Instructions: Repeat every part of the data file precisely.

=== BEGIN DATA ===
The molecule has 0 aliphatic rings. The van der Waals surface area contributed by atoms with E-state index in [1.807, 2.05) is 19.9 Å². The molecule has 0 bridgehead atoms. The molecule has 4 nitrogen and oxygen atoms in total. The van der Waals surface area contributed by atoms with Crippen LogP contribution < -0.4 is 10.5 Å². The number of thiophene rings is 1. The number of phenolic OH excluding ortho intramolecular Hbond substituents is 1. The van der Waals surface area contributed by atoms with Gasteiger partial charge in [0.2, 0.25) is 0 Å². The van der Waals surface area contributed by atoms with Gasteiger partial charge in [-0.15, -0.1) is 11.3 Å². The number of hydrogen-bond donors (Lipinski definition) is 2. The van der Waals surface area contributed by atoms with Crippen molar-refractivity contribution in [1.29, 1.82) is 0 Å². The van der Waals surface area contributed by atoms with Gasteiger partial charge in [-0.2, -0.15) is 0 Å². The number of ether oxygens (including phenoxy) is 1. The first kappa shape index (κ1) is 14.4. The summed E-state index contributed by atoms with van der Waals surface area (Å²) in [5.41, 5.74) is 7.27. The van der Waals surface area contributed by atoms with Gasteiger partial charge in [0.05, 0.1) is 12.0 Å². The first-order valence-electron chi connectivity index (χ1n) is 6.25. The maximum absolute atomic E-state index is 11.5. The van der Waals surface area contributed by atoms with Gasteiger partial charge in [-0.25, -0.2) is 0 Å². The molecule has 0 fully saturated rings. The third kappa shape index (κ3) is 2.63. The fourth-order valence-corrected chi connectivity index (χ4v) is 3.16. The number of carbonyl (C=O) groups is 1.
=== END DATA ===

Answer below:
The molecule has 0 aliphatic rings. The van der Waals surface area contributed by atoms with E-state index in [1.807, 2.05) is 19.9 Å². The molecule has 0 bridgehead atoms. The molecule has 4 nitrogen and oxygen atoms in total. The van der Waals surface area contributed by atoms with Crippen LogP contribution < -0.4 is 10.5 Å². The number of thiophene rings is 1. The number of phenolic OH excluding ortho intramolecular Hbond substituents is 1. The van der Waals surface area contributed by atoms with Gasteiger partial charge in [0.2, 0.25) is 0 Å². The van der Waals surface area contributed by atoms with Gasteiger partial charge in [-0.15, -0.1) is 11.3 Å². The number of hydrogen-bond donors (Lipinski definition) is 2. The van der Waals surface area contributed by atoms with Crippen molar-refractivity contribution in [1.29, 1.82) is 0 Å². The van der Waals surface area contributed by atoms with Gasteiger partial charge in [-0.2, -0.15) is 0 Å². The number of ether oxygens (including phenoxy) is 1. The first kappa shape index (κ1) is 14.4. The summed E-state index contributed by atoms with van der Waals surface area (Å²) in [5.41, 5.74) is 7.27. The van der Waals surface area contributed by atoms with Gasteiger partial charge in [0.05, 0.1) is 12.0 Å². The first-order valence-electron chi connectivity index (χ1n) is 6.25. The maximum absolute atomic E-state index is 11.5. The van der Waals surface area contributed by atoms with Gasteiger partial charge in [-0.25, -0.2) is 0 Å². The molecule has 0 fully saturated rings. The third kappa shape index (κ3) is 2.63. The fourth-order valence-corrected chi connectivity index (χ4v) is 3.16. The number of carbonyl (C=O) groups is 1.